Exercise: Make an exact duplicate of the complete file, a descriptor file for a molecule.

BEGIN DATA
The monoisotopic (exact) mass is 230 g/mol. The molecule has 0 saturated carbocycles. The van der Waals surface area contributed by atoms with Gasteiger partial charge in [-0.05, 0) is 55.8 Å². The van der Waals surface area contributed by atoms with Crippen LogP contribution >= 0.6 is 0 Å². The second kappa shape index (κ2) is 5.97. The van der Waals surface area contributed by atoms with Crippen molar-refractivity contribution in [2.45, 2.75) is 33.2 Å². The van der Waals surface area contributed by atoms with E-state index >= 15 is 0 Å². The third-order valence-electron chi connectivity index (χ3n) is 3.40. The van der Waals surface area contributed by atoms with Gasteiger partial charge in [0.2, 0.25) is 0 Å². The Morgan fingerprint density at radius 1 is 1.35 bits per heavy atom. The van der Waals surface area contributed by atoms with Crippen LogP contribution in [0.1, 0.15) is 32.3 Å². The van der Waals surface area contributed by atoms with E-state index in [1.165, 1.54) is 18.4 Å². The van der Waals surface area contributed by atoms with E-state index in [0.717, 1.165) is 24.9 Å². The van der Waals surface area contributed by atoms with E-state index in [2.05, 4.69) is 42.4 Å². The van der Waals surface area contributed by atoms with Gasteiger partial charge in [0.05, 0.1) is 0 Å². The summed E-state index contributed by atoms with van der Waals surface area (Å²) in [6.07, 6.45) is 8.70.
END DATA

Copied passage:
The monoisotopic (exact) mass is 230 g/mol. The molecule has 0 saturated carbocycles. The van der Waals surface area contributed by atoms with Gasteiger partial charge in [-0.05, 0) is 55.8 Å². The van der Waals surface area contributed by atoms with Crippen LogP contribution >= 0.6 is 0 Å². The second kappa shape index (κ2) is 5.97. The van der Waals surface area contributed by atoms with Crippen molar-refractivity contribution in [2.45, 2.75) is 33.2 Å². The van der Waals surface area contributed by atoms with E-state index >= 15 is 0 Å². The third-order valence-electron chi connectivity index (χ3n) is 3.40. The van der Waals surface area contributed by atoms with Gasteiger partial charge in [0.2, 0.25) is 0 Å². The Morgan fingerprint density at radius 1 is 1.35 bits per heavy atom. The van der Waals surface area contributed by atoms with Crippen LogP contribution in [0.1, 0.15) is 32.3 Å². The van der Waals surface area contributed by atoms with E-state index in [1.165, 1.54) is 18.4 Å². The van der Waals surface area contributed by atoms with E-state index in [0.717, 1.165) is 24.9 Å². The van der Waals surface area contributed by atoms with E-state index in [2.05, 4.69) is 42.4 Å². The van der Waals surface area contributed by atoms with Gasteiger partial charge in [0.05, 0.1) is 0 Å². The summed E-state index contributed by atoms with van der Waals surface area (Å²) in [6.07, 6.45) is 8.70.